The ETF juggernaut continued in 2019,
. No active, open-end fund manager appears to be shielded from this growth, with ETF usage becoming widespread in fixed income, ESG and factor investing – alongside the bread and butter of equities – all of which has taken market share from active managers across the board.
However, one area of resistance to index trackers has been equity income investing. When buying a portfolio of stocks for its income, it is not only important that the current level of income it generates is high enough to cover your spending needs, it is also vital that the future stream of income payments steadily grows to protect against the effects of inflation.
This complex balancing act has allowed equity income investing to remain in the realms of active managers, with investors wanting assurances that they are not falling into traps, purchasing high income now, but risking it falling significantly in the future if the stocks are not able to maintain their high payments.
A recent example of a ‘yield trap’ was Carillion. As recently as May 2017, its trailing dividend yield was 10%, as it increased its dividend year-on-year despite struggling to generate profits to cover the payments. By January the following year, the stock had been suspended, the dividend stopped and the share price was down 95%. This sort of move, although rare, is not a one-off. A skilful manager who is able to distinguish the Carillions from the BATs (which increased its dividend every year for the last 30 years, even with the struggles of the tobacco industry) will have experienced success through strong asset growth.
On the other hand, passive or rules-based income strategies have emerged over the last decade, but investors have remained extremely sceptical. The common retort over the last couple of years has always been finger-pointing towards the likes of Carillion – a passive strategy is just going to fill my portfolio with yield traps.
A decade ago this would have been true. Launching in 2005, the iShares UK Dividend ETF tracks the FTSE Dividend + index. This is roughly the 50 highest-yielding securities in the FTSE 350, weighted by the trailing yield. At the end of May 2017 Carillion was the biggest holding at a 3% weighting.
However, high-income index strategies have come a long way since then, becoming much more sophisticated. The industry has not made it easy for investors to understand all the different income methodologies and, to add salt to the wounds, sometimes the more crude methodologies actually charge higher fees.
When selecting income ETFs, we categorise them into one of three buckets:
Source: AJ Bell
Where possible, we avoid using first-generation products, instead use a combination of second- and third-generation products. Indeed, the third-generation products are constructed in such a way that they are able to do some of the work of the active manager, separating the income traps from the consistent payers.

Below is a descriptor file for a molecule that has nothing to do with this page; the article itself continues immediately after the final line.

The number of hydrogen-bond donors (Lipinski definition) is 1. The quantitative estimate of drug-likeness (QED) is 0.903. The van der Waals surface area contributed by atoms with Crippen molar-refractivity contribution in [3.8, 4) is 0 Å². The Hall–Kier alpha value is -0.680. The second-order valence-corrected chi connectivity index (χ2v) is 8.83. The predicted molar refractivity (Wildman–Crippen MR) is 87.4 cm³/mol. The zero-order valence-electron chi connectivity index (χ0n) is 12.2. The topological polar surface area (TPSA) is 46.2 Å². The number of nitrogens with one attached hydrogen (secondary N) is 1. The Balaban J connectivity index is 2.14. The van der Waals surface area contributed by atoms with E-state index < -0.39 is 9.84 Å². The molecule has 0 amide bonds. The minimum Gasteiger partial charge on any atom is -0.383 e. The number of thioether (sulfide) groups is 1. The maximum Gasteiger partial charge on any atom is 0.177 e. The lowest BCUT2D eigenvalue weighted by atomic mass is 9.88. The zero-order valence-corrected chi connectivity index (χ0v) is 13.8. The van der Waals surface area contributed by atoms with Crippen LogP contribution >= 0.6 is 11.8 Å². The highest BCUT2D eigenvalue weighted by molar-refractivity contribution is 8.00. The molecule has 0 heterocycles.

To illustrate this, I will explain exactly how the iShares World Quality Dividend ETF works.
Step 1 – Identify investment set
It filters out any REITs, as these tend to pay high dividends and would dominate the ETF holdings (we allocate to property separately in our income portfolios).
Step 2 – Find the high payers
Identifies stocks paying a dividend yield at least 30% higher than the broad index.
Step 3 – Identify persistent payers
Removes any company that has shown negative dividend growth over the last five years – this is to ensure the dividend was sustainable on a historic basis.
Step 4 – Remove unsustainable payers
The top 5% of companies ranked by dividend pay-out ratios are removed – this is to ensure the dividend is sustainable on an ongoing basis.
Step 5 – Remove the traps
The bottom 5% of companies based on trailing 12-month performance are removed; these companies will typically have a high yield because of falling share price rather than strong dividend records, so are potential traps.
Step 6 – Identify strong balance sheets
A composite relative metric is calculated for each company to estimate the quality of its balance sheet. This is based on return on equity, leverage and earnings volatility. The universe is cut in half through this process.
Step 7 – Weighting
The remaining stocks are weighted using the market capitalisation, subject to a maximum weight of 5%.
Step 8 – Rebalancing
The holdings are reconstituted and rebalanced twice a year. Buffers are applied to avoid unnecessary turnover.
The final high-yield index contains about 20% of the securities from the parent index.
Hopefully the above shows how Income ETFs have come a long way from the original iShares UK High Dividend ETF. It also highlights the amount of due diligence required when selecting ETFs for income purposes – we implore the ETF industry to simplify the names, methodologies and costs!
The quality bias means this sort of product will underperform when value is in fashion, but in times of market sell-offs the quality tilt should provide some protection.
Much like an active manager, the methodology can sometimes fail to catch the traps however, given the diversified nature of the product (over 300 stocks in the example given), one-off cuts are immaterial. At the same time, it has been able to deliver a yield 50% higher than the MSCI World and at a significantly lower price compared to an active income fund.
We think the ETF industry is now at a point where it can deliver sustainable income, and we expect to see strong growth in the space, especially while bond yields remain so low!
Matt Brennan, head of passive portfolios at AJ Bell